Telecommunications & postal services minister Siyabonga Cwele said on Friday that government’s new National ICT Forum is “not a talk shop”, deflecting criticism earlier this week by the Democratic Alliance that the event, launched on Johannesburg’s East Rand, was a waste of time.
On Wednesday, DA MP Marian Shinn accusing Cwele of creating another useless government talk shop. She described the launch of the forum as an attempt by the minister to create the impression he is doing something before the week of his budget vote speech in parliament.
“I maintain that this forum is being held the week before his budget speech in a hasty effort to create the impression that minister Cwele is being active in his portfolio and is a waste of time and money,” Shinn said.
But Cwele on Friday said the government had work to do and targets to achieve and said his operational plan for the sector will entail a meaningful role for other stakeholders and their recommendations will be considered by government.
He said the objective of government is to produce an inclusive information society.
“We need long-term policy certainty and the National ICT Forum allows us to engage on critical ICT issues and matters of crucial interest that will take us to be active participants in the global information society.”
The forum consists of four chambers. The social chamber will be led by South African Communications Forum executive director Loren Braithwaite Kabosha, with Nonkqubela Jordaan representing government.
Focus areas of this chamber include e-health, e-agriculture and e-government and will drive the national e-strategy.
A government and security chamber will be led by Tony Parry of the Institute of IT Professionals South Africa, with Tinyiko Ngobeni representing government. It will focus on cybersecurity, e-commerce, cloud computing and Internet governance, among other things.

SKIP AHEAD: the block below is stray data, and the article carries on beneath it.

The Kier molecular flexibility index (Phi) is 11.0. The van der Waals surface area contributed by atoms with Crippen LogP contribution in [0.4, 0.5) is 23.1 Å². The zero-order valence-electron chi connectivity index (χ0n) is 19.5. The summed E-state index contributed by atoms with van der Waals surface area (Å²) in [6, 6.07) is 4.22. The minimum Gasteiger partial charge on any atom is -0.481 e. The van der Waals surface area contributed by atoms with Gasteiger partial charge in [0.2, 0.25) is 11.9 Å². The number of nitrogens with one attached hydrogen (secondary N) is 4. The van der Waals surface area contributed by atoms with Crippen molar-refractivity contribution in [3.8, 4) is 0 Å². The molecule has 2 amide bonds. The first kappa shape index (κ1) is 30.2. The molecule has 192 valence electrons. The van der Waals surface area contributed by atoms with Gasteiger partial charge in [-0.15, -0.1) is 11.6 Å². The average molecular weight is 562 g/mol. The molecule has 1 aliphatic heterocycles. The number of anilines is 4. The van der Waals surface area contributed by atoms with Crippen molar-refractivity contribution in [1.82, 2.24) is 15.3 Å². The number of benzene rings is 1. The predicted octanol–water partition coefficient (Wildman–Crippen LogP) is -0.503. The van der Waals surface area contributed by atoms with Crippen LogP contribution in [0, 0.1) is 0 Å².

Pravina Sukhraj-Ely of the South African National Council for the Blind will lead the ICT and disability chamber and be assisted by Petronella Linders from government. Cwele said government is committed to employing 2% of people with disabilities. This target has not been reached since it made this promise in 2005. Last year, the 20-year review of government noted that the employment of people with disabilities in the public service improved from 0,16% in 2005 to 0,32 % in 2010/2011 and 0,36% in 2011/2012.
An economic chamber is to be led by Chose Choeu, former president of the Information Technology Association, with telecoms department deputy director-general Themba Phiri representing government. It aims to improve employment in the ICT sector.
The forum will meet at least twice a year, with the various sectoral forums meeting three times a year. — © 2015 NewsCentral Media